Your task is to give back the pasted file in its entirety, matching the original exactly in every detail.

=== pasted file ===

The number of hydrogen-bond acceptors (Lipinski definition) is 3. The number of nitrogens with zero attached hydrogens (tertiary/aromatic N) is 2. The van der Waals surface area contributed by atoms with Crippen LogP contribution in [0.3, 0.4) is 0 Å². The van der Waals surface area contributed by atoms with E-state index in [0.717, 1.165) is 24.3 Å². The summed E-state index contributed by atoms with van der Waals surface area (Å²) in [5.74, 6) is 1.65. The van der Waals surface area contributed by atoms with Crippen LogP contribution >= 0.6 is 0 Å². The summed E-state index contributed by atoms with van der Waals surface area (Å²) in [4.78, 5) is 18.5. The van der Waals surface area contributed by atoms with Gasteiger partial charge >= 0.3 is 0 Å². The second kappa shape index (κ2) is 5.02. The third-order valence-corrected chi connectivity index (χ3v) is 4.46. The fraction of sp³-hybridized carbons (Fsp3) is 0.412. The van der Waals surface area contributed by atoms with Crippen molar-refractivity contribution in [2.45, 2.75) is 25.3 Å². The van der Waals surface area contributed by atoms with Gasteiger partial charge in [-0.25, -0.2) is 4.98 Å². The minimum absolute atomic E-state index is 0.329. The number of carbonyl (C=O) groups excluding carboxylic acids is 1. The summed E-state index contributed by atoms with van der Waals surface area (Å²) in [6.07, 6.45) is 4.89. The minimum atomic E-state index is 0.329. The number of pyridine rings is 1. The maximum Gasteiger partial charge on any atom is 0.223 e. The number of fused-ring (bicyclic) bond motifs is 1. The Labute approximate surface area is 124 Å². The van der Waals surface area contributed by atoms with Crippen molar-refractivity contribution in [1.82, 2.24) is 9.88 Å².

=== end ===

The number of hydrogen-bond acceptors (Lipinski definition) is 3. The number of nitrogens with zero attached hydrogens (tertiary/aromatic N) is 2. The van der Waals surface area contributed by atoms with Crippen LogP contribution in [0.3, 0.4) is 0 Å². The van der Waals surface area contributed by atoms with E-state index in [0.717, 1.165) is 24.3 Å². The summed E-state index contributed by atoms with van der Waals surface area (Å²) in [5.74, 6) is 1.65. The van der Waals surface area contributed by atoms with Crippen LogP contribution >= 0.6 is 0 Å². The summed E-state index contributed by atoms with van der Waals surface area (Å²) in [4.78, 5) is 18.5. The van der Waals surface area contributed by atoms with Gasteiger partial charge >= 0.3 is 0 Å². The second kappa shape index (κ2) is 5.02. The third-order valence-corrected chi connectivity index (χ3v) is 4.46. The fraction of sp³-hybridized carbons (Fsp3) is 0.412. The van der Waals surface area contributed by atoms with Crippen molar-refractivity contribution in [2.45, 2.75) is 25.3 Å². The van der Waals surface area contributed by atoms with Gasteiger partial charge in [-0.25, -0.2) is 4.98 Å². The minimum absolute atomic E-state index is 0.329. The number of carbonyl (C=O) groups excluding carboxylic acids is 1. The summed E-state index contributed by atoms with van der Waals surface area (Å²) in [6.07, 6.45) is 4.89. The minimum atomic E-state index is 0.329. The number of pyridine rings is 1. The maximum Gasteiger partial charge on any atom is 0.223 e. The number of fused-ring (bicyclic) bond motifs is 1. The Labute approximate surface area is 124 Å². The van der Waals surface area contributed by atoms with Crippen molar-refractivity contribution in [1.82, 2.24) is 9.88 Å².